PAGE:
'Significant' Risk of Cardiomyopathy With Chagas Disease

By Will Boggs MD

September 14, 2020

NEW YORK (Reuters Health) - Patients with the acute phase or indeterminate chronic form of Chagas disease face a "significant" cumulative risk of developing chronic cardiomyopathy, according to a new systematic review.

"Although some patients with the indeterminate form of chronic Chagas disease can remain free of cardiac injury for decades, the study showed a significant annual risk of cardiomyopathy in endemic areas," said Dr. Andres F. Henao-Martinez of the University of Colorado Anschutz Medical Campus, in Aurora.

"Since there is not a good predictor of who will develop cardiomyopathy, we must assess patients with the indeterminate form or acute phase more urgently for vector control and therapy," he told Reuters Health by email.

Chronic Chagas cardiomyopathy is the primary factor associated with morbidity in patients with Chagas disease, and diagnosis and treatment of patients with acute Chagas infection or the indeterminate chronic form of Chagas disease likely decreases the risk of cardiomyopathy, vertical transmission, and death. There are few data regarding the risk of cardiomyopathy and the factors associated with it.

Dr. Henao-Martinez and colleagues estimated progression rates to cardiomyopathy among patients with these two forms of Chagas disease in their systematic review and meta-analysis of 32 studies.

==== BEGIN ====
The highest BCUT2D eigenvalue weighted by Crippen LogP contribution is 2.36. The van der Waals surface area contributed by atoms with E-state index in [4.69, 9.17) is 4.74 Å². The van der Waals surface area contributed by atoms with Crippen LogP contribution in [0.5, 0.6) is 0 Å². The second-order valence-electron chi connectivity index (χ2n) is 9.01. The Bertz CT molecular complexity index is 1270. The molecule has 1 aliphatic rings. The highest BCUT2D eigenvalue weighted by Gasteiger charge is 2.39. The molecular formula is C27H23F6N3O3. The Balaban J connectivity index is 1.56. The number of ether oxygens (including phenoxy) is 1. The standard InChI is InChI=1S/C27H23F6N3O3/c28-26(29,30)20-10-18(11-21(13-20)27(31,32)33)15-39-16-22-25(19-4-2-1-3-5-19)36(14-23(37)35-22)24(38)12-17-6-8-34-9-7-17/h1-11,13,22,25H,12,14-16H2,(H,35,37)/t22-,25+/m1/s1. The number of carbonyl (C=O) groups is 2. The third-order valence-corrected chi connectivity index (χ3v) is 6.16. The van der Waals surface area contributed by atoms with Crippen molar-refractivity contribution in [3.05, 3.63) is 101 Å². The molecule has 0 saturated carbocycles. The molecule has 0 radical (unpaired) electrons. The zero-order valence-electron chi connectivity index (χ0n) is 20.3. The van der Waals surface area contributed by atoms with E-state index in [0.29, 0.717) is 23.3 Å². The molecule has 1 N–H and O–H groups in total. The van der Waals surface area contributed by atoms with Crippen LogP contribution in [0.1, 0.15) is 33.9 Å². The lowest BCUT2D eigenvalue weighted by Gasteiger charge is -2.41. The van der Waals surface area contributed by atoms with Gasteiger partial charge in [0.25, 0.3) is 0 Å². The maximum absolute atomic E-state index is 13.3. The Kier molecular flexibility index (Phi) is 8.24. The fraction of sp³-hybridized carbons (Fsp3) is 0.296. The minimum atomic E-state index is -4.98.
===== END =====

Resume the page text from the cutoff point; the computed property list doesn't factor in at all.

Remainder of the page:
Among patients with indeterminate chronic Chagas infection, the pooled estimated annual rate of development of chronic Chagas cardiomyopathy was 1.9%, with cumulative probabilities of experiencing a cardiac event of approximately 17% at 10 years and 31% at 20 years.

The annual rate of cardiomyopathy development was significantly lower among patients who received antiparasitic treatment (1.0%) than among patients who did not (2.3%), the researchers report in JAMA Network Open.

For patients with acute Chagas infection, the pooled estimated annual rate of development of chronic Chagas cardiomyopathy was 4.6%, with a cumulative probability of a cardiac event at 10 years of approximately 40%, in studies with follow-up periods beyond six months.

There were insufficient individual data to perform subgroup analyses by age, type of study, or receipt of antitrypanosomal treatment among patients with acute infection.

"The high annual cardiomyopathy risk in endemic areas among patients with acute or asymptomatic chronic Chagas disease is pressing and compels a quick cardiac evaluation and assessment for antitrypanosomal therapy from physicians and other healthcare providers," Dr. Henao-Martinez said.

SOURCE: https://bit.ly/3bg9xgE JAMA Network Open, online August 31, 2020.